Snell deal allowed the rest of Pistons off-season to fall into place

Tony Snell, a six-year veteran who comes to the Pistons in his prime at 27, is as close to a plug-and-play addition as it gets.
Isaac Baldizon/NBAE/Getty Images
by Keith Langlois
Web Editor

(Editor’s note: Today wraps up a five-part series on Pistons.com looking at the Pistons at each of the five positions for the 2019-20 season. Today: small forward.)

Tony Snell is best described as an average NBA starter, but his value to the Pistons elevates his status a few healthy notches.

And his acquisition – which came out of the blue 24 hours before the June 20 NBA draft, in a trade that cost the Pistons only a player, Jon Leuer, who’d fallen out of their rotation – came with the significant added bonus of ripple effects on the rest of their off-season.

We’ll get to that part, but first a look at Snell. At 6-foot-7¼ with a 6-foot-11½ wingspan, Snell is what central casting would have sent the Pistons had they submitted their specifications for roster fit. After trading pending free agents Reggie Bullock and Stanley Johnson at the trade deadline last winter, the Pistons patched together small forward with buyout signee Wayne Ellington but needed another solution for 2019-20.

Snell, a six-year veteran who comes to the Pistons at 27 in the prime of his career, is a classic 3-and-D wing who’s taken 57 percent of his career shots from the 3-point arc. In the 2016-17 and 2017-18 seasons, he averaged 29 and 27 minutes a game for Milwaukee and made 139 starts.

Familiar with the Eastern Conference, having spent all six of his seasons in the same division as the Pistons with Chicago and Milwaukee, Snell is as close to a plug-and-play acquisition as it gets.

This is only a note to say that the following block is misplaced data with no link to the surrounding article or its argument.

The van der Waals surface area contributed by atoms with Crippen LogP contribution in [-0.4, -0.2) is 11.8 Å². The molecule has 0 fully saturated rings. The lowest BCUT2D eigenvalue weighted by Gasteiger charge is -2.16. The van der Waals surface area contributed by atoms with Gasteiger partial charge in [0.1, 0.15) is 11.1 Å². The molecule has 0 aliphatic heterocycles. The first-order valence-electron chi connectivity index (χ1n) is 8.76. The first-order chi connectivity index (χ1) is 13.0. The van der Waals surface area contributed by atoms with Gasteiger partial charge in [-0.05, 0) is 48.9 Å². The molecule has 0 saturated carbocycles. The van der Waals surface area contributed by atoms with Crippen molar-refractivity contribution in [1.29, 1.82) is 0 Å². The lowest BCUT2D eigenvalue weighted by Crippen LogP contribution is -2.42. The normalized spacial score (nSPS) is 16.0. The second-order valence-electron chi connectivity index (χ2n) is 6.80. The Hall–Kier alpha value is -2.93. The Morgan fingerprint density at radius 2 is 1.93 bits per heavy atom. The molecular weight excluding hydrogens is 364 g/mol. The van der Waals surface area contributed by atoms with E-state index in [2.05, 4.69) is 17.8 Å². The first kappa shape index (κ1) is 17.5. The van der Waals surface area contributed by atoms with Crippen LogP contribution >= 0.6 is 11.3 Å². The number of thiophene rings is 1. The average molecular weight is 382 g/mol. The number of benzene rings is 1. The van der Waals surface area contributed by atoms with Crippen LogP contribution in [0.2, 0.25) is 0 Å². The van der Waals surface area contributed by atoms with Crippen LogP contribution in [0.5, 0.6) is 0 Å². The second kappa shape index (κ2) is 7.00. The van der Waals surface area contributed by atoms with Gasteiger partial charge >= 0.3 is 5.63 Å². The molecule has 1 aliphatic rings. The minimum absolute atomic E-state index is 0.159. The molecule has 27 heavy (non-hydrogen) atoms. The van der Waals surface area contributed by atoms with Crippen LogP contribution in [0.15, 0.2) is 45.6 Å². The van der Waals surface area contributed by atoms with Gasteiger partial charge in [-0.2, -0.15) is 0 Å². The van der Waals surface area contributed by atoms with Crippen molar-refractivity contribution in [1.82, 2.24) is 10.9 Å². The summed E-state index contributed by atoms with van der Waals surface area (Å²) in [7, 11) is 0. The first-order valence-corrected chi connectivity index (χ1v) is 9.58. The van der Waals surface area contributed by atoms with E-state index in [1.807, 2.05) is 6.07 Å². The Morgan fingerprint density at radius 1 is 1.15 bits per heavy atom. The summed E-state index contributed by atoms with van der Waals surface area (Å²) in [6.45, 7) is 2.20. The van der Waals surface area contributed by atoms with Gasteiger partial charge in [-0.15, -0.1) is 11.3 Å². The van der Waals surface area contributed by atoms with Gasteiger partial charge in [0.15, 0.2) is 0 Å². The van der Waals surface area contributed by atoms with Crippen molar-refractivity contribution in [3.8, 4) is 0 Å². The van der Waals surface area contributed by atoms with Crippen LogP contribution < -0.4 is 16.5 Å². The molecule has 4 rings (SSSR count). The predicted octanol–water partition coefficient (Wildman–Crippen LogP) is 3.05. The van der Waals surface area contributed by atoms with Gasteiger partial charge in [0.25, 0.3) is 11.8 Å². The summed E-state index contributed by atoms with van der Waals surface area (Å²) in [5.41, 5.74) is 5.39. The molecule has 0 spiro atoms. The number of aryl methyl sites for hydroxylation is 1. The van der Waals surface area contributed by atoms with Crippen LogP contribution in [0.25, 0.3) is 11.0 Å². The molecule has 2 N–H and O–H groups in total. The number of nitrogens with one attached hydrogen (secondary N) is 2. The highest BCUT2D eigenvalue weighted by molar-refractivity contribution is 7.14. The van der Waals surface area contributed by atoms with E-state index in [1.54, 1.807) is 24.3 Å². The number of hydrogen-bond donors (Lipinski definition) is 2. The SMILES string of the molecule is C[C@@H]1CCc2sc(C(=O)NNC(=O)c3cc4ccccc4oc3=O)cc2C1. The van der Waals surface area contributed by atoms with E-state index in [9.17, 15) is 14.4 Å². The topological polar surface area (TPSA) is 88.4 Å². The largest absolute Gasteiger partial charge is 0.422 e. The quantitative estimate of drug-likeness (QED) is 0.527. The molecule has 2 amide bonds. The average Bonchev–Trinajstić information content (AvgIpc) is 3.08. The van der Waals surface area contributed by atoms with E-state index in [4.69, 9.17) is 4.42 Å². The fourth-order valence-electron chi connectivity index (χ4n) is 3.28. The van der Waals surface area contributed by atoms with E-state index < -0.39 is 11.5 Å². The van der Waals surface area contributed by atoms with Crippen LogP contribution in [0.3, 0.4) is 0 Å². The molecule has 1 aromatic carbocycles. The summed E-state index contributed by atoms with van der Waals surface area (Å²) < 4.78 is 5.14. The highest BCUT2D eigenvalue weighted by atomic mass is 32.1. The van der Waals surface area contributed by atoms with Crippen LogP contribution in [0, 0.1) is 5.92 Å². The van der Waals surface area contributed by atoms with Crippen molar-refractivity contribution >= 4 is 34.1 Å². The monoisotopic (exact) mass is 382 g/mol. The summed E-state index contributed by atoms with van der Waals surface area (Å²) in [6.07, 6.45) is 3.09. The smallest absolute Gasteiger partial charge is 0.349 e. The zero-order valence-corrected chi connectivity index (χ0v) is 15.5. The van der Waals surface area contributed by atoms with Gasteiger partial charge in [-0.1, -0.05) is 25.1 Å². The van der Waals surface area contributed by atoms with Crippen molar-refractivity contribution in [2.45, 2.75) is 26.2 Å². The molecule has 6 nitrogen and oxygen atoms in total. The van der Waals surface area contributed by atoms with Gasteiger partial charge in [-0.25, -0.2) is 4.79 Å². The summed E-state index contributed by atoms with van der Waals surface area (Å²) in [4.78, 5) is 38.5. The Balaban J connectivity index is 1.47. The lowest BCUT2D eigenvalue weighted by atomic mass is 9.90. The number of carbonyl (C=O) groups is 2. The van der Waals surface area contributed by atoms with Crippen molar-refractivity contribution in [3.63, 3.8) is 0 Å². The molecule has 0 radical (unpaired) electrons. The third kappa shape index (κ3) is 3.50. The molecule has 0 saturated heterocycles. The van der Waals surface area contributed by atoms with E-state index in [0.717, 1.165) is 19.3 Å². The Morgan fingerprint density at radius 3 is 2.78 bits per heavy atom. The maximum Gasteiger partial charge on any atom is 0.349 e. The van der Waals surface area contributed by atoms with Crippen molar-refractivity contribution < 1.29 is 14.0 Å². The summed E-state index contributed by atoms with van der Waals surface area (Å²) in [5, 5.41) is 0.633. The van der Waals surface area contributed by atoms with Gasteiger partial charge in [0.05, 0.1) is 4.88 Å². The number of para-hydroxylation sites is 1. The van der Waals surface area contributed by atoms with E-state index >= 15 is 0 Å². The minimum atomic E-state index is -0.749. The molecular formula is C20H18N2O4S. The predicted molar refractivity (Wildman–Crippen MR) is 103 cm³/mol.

Snell was available to the Pistons only because Milwaukee was up against the wall with its ability to retain its own free agents without exploding past the tax barrier. The Pistons also picked up the No. 30 pick in June’s draft in exchange for Jon Leuer – subsequently bought out by the Bucks – as the Bucks tried to shed the extra year of Snell’s contract.

It was an easy swallow for the Pistons, who sacrifice some of their 2020 cap space but got a starting-quality wing for their trouble.

The cherry on top for them was enabling a focus on point guard with their limited cap resources. With the gaping hole at small forward filled, the Pistons were able to sign Derrick Rose and Tim Frazier to address a need at point guard, then waited out the market to get Markieff Morris on a team-friendly deal to buttress their frontcourt.

Here’s a look at Snell and the small forward spot for the 2019-20 Pistons:

DEPTH CHART: Tony Snell, Svi Mykhailiuk, Sekou Doumbouya, Louis King

Getting Snell and signing Rose gives Dwane Casey more latitude to choose his fifth starter – likely Luke Kennard or Bruce Brown – than he had a year ago. Snell gives the Pistons another above-average 3-point shooter, a critical need in a starting lineup with Blake Griffin and Andre Drummond on the floor.

Snell and Brown would form a terrific 1-2 defensive wing tandem. Snell and Kennard, along with Reggie Jackson, would give Casey three above-average 3-point shooters surrounding Griffin – who vaulted above the NBA average line himself last season – and Drummond. It’s likely we’ll see fair amounts of each combination as Casey tailors his lineup to suit situations.